For the last four-plus years the vast 3.1-million acre Custer-Gallatin National Forest of Montana has been in the process of revising its Forest Plan. This process will eventually produce an authoritative Record of Decision that determines what people will or will not be able do with specific parcels of the Forest; essentially, a land use plan with legal teeth. In certain places people will be able to ride mountain bikes, in other places, they won’t; likewise for Off-Highway-Vehicles, or OHVs. And, so on, for timber harvest, livestock grazing, camping, hang-gliding, or generally running amuck.

 

These planning processes are invariably contentious as stakeholders strive to have their interests codified in the Forest Plan. Some of this struggle plays out in public, in the press or through formal processes eliciting public input. Some plays out in a more overtly political way, often behind closed doors or in the muddy waters of far-off Washington, DC. In the aftermath, litigation is not uncommon. The Forest Service is invariably caught in the middle in ways that deplete morale, amplify anxiety, and jeopardize careers—at least for the proximally-involved personnel.

 

Enter the Gallatin Forest Partnership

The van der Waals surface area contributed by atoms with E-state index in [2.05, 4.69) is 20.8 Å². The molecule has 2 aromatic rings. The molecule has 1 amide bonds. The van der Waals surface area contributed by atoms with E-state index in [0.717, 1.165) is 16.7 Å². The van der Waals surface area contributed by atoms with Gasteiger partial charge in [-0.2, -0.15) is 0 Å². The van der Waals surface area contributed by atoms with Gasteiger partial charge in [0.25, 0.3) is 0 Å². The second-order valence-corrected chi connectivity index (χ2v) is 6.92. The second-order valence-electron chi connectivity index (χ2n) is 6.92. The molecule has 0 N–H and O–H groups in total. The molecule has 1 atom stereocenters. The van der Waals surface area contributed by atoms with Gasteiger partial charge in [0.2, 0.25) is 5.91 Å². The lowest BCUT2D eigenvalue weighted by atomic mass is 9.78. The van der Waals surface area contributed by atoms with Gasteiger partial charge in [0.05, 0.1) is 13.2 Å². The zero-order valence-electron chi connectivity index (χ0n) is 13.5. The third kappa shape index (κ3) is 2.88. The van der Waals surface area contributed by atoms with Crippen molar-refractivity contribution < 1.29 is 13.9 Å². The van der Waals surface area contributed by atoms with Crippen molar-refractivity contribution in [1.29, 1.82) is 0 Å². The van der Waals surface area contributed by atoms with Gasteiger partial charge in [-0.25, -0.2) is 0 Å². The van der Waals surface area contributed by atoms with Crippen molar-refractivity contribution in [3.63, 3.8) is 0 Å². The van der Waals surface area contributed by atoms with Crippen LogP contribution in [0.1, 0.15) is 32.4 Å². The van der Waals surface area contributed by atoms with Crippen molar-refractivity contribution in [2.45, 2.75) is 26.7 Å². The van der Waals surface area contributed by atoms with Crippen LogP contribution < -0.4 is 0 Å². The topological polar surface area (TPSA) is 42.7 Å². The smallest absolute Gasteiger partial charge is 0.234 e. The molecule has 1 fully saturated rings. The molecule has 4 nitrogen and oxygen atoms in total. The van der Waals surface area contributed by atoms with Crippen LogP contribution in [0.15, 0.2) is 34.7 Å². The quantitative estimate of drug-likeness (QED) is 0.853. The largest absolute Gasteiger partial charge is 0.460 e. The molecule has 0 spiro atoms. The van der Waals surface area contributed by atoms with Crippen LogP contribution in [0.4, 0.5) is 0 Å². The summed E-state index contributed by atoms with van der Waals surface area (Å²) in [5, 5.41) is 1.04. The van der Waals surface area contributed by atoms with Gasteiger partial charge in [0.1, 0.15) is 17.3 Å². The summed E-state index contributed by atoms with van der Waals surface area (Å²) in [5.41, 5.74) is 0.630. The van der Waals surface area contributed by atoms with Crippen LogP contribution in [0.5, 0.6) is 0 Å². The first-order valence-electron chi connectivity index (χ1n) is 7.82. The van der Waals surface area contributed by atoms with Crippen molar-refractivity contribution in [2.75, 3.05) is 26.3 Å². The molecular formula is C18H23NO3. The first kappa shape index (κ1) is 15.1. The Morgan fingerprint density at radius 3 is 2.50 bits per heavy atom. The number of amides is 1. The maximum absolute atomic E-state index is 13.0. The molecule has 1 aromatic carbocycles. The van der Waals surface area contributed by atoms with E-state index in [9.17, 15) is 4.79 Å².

So it’s not surprising that Forest Service higher-ups seized on what some might call a ploy to deflect criticism and scrutiny, while simultaneously providing legitimizing cover for whatever Plan was produced. Emerging out of a somewhat murky history, the Gallatin Forest Partnership—a consortium of 14 “stakeholder” groups—was formally adopted by the Custer-Gallatin National Forest as a centerpiece for its planning process and a forum for presumably working out differences among stakeholders. Since then Forest Service spokespeople such as Forest Supervisor Mary Erickson have often and loudly proclaimed the virtues of this stakeholder group, invoking the new-age rhetoric of citizen-based “collaboration” and “negotiation.” Perhaps cynically, one could view these proclamations as merely part of a public relations program designed to bolster the cover given to Forest Service decision-makers by this Partnership.